The relationship between figure and background: Towards a new theory of a social prism for analyzing the mechanisms of art in therapy

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Professor Ephrat Huss


‘Art helps take down barriers, in that the use of the imagination is the ability to put oneself in another’s this sense, art is moral, because empathy is the ultimate morality’ (Dewey, 1934. p.10).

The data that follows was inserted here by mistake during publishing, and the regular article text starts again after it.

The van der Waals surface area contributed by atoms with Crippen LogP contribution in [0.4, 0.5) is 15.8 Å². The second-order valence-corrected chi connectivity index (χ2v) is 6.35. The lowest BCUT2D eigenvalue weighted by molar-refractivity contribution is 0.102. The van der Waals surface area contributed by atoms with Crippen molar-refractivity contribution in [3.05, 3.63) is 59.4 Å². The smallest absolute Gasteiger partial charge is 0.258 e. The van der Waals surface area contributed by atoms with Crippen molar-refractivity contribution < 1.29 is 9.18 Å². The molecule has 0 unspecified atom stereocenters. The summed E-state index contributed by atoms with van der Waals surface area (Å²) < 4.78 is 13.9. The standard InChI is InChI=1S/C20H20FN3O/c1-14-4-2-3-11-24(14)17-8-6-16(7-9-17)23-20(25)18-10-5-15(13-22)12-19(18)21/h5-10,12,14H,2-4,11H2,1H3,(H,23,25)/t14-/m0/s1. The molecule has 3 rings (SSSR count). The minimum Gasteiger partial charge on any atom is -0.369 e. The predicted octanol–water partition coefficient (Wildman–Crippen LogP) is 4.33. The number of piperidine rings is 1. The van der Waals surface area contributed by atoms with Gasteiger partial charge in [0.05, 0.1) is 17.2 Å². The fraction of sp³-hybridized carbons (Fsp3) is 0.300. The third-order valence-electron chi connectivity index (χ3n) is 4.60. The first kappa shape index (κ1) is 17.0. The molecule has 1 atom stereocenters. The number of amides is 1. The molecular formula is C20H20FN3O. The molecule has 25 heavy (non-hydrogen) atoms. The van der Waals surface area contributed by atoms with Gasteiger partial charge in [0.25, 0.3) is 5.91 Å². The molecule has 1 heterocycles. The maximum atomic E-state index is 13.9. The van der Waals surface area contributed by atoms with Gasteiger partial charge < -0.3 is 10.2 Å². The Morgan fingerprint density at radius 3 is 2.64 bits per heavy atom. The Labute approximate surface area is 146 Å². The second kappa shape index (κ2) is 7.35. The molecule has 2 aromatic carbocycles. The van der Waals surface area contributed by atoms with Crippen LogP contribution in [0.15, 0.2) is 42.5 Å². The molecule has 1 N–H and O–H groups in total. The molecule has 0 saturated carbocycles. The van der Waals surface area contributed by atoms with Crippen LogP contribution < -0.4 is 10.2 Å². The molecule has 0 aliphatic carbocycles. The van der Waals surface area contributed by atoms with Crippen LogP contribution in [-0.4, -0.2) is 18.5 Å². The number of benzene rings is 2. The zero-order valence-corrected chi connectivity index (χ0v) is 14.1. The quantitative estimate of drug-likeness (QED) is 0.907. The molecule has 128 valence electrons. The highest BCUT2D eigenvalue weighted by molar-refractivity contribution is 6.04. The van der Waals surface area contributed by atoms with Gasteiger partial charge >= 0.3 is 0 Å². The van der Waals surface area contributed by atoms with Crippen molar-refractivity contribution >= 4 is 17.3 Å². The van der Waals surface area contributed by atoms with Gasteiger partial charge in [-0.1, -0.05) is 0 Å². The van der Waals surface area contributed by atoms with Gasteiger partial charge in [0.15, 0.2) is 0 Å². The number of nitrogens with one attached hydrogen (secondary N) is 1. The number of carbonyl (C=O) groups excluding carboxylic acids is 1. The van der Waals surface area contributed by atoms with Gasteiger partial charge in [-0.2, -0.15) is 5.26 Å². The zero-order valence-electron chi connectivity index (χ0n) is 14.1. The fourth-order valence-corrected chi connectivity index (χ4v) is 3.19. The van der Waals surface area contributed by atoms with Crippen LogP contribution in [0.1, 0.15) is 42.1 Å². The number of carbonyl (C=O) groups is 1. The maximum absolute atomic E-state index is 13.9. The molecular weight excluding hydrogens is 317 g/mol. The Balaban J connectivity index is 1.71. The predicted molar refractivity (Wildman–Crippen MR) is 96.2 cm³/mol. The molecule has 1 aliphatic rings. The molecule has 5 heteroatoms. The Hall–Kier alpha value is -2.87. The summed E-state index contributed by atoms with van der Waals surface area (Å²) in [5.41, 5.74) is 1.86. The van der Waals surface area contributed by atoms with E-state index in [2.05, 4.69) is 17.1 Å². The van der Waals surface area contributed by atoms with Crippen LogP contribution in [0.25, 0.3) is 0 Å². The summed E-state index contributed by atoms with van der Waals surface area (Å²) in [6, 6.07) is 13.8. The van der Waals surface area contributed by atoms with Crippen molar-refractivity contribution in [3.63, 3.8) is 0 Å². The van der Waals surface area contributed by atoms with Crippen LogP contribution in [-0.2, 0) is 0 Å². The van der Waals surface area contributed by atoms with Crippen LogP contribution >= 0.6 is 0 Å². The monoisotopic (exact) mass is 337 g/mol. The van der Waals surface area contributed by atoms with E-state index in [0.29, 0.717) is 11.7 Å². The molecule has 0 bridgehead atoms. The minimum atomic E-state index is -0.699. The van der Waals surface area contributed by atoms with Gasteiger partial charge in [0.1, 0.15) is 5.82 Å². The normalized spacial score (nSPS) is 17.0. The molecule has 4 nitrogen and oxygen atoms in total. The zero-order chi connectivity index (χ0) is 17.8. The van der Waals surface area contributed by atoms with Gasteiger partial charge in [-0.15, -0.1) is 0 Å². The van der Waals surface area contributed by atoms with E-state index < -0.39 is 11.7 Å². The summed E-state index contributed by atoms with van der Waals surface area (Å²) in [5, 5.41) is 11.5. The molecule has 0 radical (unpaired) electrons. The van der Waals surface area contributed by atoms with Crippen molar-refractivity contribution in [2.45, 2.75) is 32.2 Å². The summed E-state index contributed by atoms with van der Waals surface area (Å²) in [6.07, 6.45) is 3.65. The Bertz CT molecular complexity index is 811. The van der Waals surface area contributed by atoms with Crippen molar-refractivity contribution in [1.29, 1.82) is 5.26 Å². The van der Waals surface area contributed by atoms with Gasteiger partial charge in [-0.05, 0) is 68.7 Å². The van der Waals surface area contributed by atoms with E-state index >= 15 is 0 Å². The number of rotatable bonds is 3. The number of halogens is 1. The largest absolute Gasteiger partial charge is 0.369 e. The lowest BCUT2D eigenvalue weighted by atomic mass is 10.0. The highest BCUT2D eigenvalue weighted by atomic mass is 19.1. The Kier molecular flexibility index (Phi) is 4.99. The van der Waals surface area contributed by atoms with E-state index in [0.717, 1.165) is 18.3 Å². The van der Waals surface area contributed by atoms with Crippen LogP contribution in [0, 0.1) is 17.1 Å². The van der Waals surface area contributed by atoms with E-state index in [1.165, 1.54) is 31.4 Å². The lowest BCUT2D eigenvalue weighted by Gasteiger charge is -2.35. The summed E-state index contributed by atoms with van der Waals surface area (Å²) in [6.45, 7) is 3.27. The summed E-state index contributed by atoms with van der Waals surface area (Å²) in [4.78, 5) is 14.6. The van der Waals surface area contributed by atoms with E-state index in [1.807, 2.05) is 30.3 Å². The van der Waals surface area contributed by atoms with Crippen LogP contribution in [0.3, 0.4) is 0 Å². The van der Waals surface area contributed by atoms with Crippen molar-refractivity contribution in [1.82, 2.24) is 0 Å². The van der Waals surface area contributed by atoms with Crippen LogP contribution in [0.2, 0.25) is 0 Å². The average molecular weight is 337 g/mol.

Social theories are different from the psychological dynamic and humanistic theories much used in art therapy: Compared to psychological theories that assume that the problem is within the individual psyche, social theories assume that the problem is situated within the social systems that surround the individual, such as the ecological circles of family, community and state, or global systems of power. On a broader social level, then marginalized roles or positions create a lack of physical, symbolic, social, or other types of resources for solving problems (Minuchen, 1975; Gladding, 2002). The solution is to shift the roles within the system and to re-distribute resources. Marginalization stems from social and economic policies that create systematic discrimination and deprivation based on race, ethnicity, religion, or gender; and exacerbated by processes of immigration, war, and political instability, as well as general social disorganization and conflicting values within the social system (Foucault, 2000). The theory of empowerment assumes that all relationships are power infused, and that the ecological layers that comprise the socio-cultural context of the client’s reality can include different types of disempowerment and marginalization such as a racial, gendered, or ethnic lack of power (Patterson et al, 2009; Piercy et al, 1996).

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